LISSAN-UL-MAGHREB - L'ORGANE DU MAGHREB
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Lissan-ul-Maghreb was founded in 1907 by two Lebanese brothers, Faraj-Allah Namor (فرج االله بن ســليم نمّور), a literary man born in Sidon in 1865, and his brother Artur Namor, a gifted journalist. They had traveled to Europe, Morocco, South America, Tripoli, Tunis, Paris, and London before arriving in Tangier January 1906 in search of work, hoping to establish an Arabic publication.The German consulate in Tangier was eager to found an arabophone publication to support German interests in Morocco, and from it the Namor brothers received the necessary support. They sourced all necessary furnishings from the Catholic Press in Beirut (المطبعة الكاثوليكية للآباء اليســوعيين في بيروت). The first issue of Lissan-ul-Maghreb was published February 8, 1907. It was an arabophone weekly newspaper consisting of four pages, with Faraj-Allah as the political director and Artus as the editor-in-chief.
With French encouragement, supporters of Abdelaziz founded as-Sabaah (الصباح) in Tangier in 1904. At the time of the Hafidiya (1907-1908), the fratricidal struggle between Abdelaziz and Abdelhafid for the Moroccan throne, the French arabophone newspaper Es-Saada supported Abdelaziz. Lissan-ul-Maghreb printed open letters to Abdelaziz and then Abd al-Hafid.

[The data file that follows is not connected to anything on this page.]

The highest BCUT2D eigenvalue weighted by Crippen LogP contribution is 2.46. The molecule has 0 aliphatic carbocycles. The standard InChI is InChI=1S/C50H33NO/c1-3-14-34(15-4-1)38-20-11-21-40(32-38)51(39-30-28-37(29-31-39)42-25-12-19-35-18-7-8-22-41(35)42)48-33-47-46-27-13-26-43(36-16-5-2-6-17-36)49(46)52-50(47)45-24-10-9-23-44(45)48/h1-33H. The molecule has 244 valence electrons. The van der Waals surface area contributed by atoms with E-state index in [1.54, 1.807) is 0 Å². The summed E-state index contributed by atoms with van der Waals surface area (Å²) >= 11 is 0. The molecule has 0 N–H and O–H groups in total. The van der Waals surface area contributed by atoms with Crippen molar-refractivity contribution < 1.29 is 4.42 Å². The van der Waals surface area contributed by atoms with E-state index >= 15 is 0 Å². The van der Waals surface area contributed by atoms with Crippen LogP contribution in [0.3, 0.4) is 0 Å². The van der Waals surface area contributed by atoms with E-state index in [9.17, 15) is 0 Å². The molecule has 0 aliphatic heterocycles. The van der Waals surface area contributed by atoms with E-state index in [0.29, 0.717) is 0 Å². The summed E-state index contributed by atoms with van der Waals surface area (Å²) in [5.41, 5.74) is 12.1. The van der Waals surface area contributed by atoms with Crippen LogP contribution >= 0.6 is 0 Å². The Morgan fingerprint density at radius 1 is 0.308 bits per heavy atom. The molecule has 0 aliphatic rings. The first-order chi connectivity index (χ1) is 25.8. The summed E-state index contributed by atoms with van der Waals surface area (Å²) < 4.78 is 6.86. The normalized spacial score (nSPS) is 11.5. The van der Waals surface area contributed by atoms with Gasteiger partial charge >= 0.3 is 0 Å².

In the Lissan-ul-Maghreb issue of February 14, 1908, the newspaper confirmed the sale of the newspaper to the Makhzen of Sultan Abdelhafid and that the editors would be working for him. In the months following the signature of the sale, things proceeded well, but after about a year, the Makhzen did not uphold its financial responsibilities and the Namor brothers began to publish defamatory content on the Makhzen, criticizing the state on all fronts.
In 1908, Abd al-Hafid ordered the creation of the newspaper al-Fajar (الفجر), first appearing June 27, 1908, which would promote his views.